Audio: The night Prince’s plane made an emergency landing

The conversations between the pilot of Prince’s private jet and air traffic controllers don’t reveal much about why the jet had to make an emergency landing in Moline, Ill., just a few days before Prince died.

MPR News’ Mark Zdechlik obtained the tapes from the FAA air traffic control radar facility in Aurora, Ill., and they confirm only that the pilots declared an emergency because of an unresponsive passenger, believed now to be Prince.

But they do show the difficulty of getting a jet on the ground safely in a hurry, and the skill of pilots and controllers to accomplish the task.

The jet was traveling at 42,000 feet over Peoria at exactly 1 a.m., last Friday morning when the pilot declared an emergency. That’s a higher altitude than a commercial airliner typically flies at. It needed to lose a lot of altitude in a hurry. There was also the question of where to land.

Moline was 65 miles away. It would take some work to get the plane down quickly. At first the pilot descended at the rate of about 2,000 feet per minute, steeper than a typical passenger plane, but 12 minutes later, steepened the descent rate to almost a mile a minute. Moline’s airport was coming up in a hurry, but the jet was still too high for a stabilized approach.

A corporate pilot acquaintance, when I asked how steeply he’d feel comfortable descending his jet, suggested 5,000 feet per minute — the rate at which Prince’s plane was approaching Moline — was about as steep as he’d suggest.

The original plan was to land the plane to the east, into the wind. But it appears the plane had still not lost enough altitude to do so. It passed Moline, lost more altitude, then turned back to the airport, opposite the direction of the intended runway, then turned back toward the runway to land, a standard “pattern” for airports with no control towers. The Moline tower closes at 10 p.m.

To have attempted any other method would’ve constituted what’s known as an “unstabilized approach.”

“Unstabilized approaches are bad,” a corporate pilot who did not want to be identified said.

With no control tower, the pilot constantly reported his position on a separate frequency reserved for aircraft at the airport, in case any other planes were in the area. But there was no other traffic to worry about. The pilot landed in the opposite direction from the original plan. Other than the emergency itself, this is the only real indication of the pilot’s intent to get the plane down as quickly as possible. He landed with a tailwind.

It was 1:18 a.m. Eighteen minutes after the emergency was declared, the pilot had his plane on the ground, and was looking for help.

  • Amazing bit of flying.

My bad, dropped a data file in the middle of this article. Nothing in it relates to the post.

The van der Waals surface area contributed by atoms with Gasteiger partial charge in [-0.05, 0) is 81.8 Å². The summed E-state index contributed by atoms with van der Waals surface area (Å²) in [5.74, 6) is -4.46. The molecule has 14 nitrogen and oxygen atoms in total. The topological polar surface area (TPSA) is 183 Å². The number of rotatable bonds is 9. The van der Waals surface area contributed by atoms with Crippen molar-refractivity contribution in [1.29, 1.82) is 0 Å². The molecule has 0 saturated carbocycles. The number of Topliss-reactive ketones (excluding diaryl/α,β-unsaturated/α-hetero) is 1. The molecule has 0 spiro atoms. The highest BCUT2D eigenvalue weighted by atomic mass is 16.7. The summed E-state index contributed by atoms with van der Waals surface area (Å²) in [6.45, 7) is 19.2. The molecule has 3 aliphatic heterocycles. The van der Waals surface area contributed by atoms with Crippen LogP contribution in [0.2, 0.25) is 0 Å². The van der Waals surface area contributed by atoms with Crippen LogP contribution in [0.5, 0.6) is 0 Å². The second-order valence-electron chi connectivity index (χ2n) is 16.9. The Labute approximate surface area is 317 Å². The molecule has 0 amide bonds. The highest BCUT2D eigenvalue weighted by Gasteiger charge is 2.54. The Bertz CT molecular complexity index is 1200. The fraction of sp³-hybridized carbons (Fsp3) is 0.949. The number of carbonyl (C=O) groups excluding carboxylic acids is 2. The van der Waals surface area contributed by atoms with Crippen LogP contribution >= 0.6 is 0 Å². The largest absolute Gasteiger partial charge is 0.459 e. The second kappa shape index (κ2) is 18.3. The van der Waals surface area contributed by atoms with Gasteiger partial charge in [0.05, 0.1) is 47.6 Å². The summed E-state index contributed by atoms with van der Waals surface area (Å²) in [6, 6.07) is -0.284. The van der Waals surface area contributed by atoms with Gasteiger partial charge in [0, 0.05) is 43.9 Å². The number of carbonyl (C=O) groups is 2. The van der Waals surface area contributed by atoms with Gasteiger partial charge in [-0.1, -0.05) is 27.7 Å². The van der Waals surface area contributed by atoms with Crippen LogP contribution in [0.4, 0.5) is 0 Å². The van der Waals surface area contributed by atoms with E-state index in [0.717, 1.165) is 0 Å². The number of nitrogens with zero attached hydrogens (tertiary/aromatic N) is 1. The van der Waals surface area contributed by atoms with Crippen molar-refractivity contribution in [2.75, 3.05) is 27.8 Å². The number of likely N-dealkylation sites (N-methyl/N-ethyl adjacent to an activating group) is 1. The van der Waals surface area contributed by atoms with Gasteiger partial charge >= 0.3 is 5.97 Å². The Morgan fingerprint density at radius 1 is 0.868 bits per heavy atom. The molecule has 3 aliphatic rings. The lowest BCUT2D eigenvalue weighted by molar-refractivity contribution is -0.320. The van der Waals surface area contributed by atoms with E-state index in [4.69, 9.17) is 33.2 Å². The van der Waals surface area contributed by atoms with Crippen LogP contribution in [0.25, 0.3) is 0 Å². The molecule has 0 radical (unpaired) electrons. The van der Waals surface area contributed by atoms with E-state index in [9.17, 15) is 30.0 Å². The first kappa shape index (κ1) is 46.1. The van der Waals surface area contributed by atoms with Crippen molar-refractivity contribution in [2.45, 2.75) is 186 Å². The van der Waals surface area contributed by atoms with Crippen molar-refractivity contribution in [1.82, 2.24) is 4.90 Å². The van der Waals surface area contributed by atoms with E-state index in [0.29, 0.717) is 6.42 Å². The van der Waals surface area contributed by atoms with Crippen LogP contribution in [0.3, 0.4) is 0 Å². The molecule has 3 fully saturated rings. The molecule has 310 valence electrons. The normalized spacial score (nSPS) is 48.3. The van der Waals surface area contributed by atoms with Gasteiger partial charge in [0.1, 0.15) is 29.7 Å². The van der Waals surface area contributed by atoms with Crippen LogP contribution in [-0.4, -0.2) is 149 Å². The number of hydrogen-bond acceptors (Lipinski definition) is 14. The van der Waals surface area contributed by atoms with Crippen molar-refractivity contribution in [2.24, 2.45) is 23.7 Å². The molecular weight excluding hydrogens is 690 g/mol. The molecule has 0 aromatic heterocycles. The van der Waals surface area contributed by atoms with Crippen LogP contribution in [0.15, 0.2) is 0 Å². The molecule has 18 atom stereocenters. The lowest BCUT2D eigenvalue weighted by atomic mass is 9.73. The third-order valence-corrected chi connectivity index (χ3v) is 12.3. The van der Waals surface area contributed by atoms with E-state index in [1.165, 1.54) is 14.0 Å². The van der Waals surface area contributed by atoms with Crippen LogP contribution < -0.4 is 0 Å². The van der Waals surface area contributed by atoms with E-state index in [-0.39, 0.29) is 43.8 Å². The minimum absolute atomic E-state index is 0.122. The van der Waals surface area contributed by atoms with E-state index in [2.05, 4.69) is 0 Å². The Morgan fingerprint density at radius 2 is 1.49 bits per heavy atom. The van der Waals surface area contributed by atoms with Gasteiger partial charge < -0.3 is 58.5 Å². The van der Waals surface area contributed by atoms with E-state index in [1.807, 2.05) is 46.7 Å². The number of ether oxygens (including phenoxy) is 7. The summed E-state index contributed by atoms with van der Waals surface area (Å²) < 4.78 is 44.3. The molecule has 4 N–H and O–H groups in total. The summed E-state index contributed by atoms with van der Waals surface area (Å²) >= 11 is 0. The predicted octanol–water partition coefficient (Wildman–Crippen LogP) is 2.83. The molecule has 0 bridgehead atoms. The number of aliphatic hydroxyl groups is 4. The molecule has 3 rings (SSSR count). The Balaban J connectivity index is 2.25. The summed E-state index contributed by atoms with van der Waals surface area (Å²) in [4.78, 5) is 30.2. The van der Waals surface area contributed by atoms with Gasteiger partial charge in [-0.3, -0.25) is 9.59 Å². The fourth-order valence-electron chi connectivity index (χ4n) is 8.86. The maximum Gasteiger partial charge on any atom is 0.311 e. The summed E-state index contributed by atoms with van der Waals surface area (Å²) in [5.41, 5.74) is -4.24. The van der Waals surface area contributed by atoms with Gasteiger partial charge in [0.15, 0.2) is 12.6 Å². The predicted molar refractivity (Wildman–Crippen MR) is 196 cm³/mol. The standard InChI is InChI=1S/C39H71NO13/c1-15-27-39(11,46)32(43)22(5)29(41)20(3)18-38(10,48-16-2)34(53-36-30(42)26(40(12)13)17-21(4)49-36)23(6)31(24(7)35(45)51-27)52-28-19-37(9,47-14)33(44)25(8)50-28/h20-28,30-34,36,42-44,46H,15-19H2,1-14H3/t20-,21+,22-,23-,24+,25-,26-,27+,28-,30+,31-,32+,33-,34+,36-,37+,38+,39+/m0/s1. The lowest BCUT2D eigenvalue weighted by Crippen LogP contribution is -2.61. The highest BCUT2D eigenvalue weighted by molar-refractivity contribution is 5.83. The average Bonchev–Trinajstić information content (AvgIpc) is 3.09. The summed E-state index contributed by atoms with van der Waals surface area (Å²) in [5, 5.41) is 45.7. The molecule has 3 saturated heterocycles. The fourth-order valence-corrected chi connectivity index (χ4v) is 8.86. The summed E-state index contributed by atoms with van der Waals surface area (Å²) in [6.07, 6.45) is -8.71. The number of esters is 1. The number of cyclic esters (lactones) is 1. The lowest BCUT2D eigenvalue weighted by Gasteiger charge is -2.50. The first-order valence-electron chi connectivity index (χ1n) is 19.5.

Also, most controllers are consummate professionals…

    • I really love talking to controllers. I can’t think of a more unflappable, competent group of people in the American workplace. So, of course, the politicians want to privatize ATC.

      • “Cool story, Bro” time:

        My brother is a controller (at MSP), I know quite a few controllers and actually play hockey in the annual International ATC tourney with a TON of controllers.

        Prior to MSP he was based on the east coast (JFK and Philly) where I was afforded an informal tour of the facilities. While he was pointing out the various radar scopes and other bits of technology, he decided to show me how it’s “done” and took over a couple inbound flights from an on duty controller.

        He slipped on the headphone and mic and instantly changed into the “ATC voice”, it was as if an actual switch flipped in his brain that took him from “casual tour guide” to “ATC pro.”

        i just stood there, stunned, as he slipped back into “tour guide” mode after landing the two commercial jets…

        /Took the ATC test and scored higher than he did
        //Didn’t get called and now I’m too old
        ///He told me I’d make a crappy controller anyway because I tend to “think” too much

  • crystals

    Can commercial passenger jets fly like this if they wanted to (passenger comfort notwithstanding), or does the size of the plane impact how quickly/steeply it can ascend or descend?

    I flew in a private corporate jet a while back, an 8 or 9 seater flown by ex-military pilots. It felt like I was in a rocket ship.

    • Paul

      Not all aircraft are created equally, however, they absolutely have more maneuverability than what you experience as a passenger.

      A400M showing off, this aircraft compares to the C130 you might spot overhead the cities in the summer months

  • jon

    Not able to listen to the audio at work, but who contacts emergency services in the event of a landing like this? Do they monitor the airport chatter, or is there an emergency channel that they monitor like CBs?
    Or does the pilot just pop out his cell phone ones they are on the ground and call 911?